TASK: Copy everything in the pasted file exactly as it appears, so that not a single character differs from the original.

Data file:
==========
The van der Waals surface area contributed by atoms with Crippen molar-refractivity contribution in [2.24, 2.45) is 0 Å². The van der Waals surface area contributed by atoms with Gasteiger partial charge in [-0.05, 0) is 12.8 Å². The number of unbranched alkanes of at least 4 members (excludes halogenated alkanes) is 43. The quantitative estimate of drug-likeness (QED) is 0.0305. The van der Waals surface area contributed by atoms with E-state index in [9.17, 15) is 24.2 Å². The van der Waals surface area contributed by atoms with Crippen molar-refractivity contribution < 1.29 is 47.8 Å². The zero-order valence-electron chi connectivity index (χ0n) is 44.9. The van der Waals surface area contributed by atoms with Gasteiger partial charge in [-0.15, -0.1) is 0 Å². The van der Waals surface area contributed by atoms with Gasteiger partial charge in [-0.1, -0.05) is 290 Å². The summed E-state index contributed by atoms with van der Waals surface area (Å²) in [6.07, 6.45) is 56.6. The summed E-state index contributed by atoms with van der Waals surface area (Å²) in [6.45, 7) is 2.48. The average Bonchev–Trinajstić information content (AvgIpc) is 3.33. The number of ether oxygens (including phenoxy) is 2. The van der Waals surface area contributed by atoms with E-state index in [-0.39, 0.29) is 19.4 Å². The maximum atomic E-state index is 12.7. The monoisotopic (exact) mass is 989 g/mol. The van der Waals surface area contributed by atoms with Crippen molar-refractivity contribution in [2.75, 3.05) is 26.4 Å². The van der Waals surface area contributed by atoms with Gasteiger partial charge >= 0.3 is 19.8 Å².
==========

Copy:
The van der Waals surface area contributed by atoms with Crippen molar-refractivity contribution in [2.24, 2.45) is 0 Å². The van der Waals surface area contributed by atoms with Gasteiger partial charge in [-0.05, 0) is 12.8 Å². The number of unbranched alkanes of at least 4 members (excludes halogenated alkanes) is 43. The quantitative estimate of drug-likeness (QED) is 0.0305. The van der Waals surface area contributed by atoms with E-state index in [9.17, 15) is 24.2 Å². The van der Waals surface area contributed by atoms with Crippen molar-refractivity contribution < 1.29 is 47.8 Å². The zero-order valence-electron chi connectivity index (χ0n) is 44.9. The van der Waals surface area contributed by atoms with Gasteiger partial charge in [-0.15, -0.1) is 0 Å². The van der Waals surface area contributed by atoms with Gasteiger partial charge in [-0.1, -0.05) is 290 Å². The summed E-state index contributed by atoms with van der Waals surface area (Å²) in [6.07, 6.45) is 56.6. The summed E-state index contributed by atoms with van der Waals surface area (Å²) in [6.45, 7) is 2.48. The average Bonchev–Trinajstić information content (AvgIpc) is 3.33. The number of ether oxygens (including phenoxy) is 2. The van der Waals surface area contributed by atoms with E-state index in [-0.39, 0.29) is 19.4 Å². The maximum atomic E-state index is 12.7. The monoisotopic (exact) mass is 989 g/mol. The van der Waals surface area contributed by atoms with Crippen molar-refractivity contribution in [2.75, 3.05) is 26.4 Å². The van der Waals surface area contributed by atoms with Gasteiger partial charge >= 0.3 is 19.8 Å².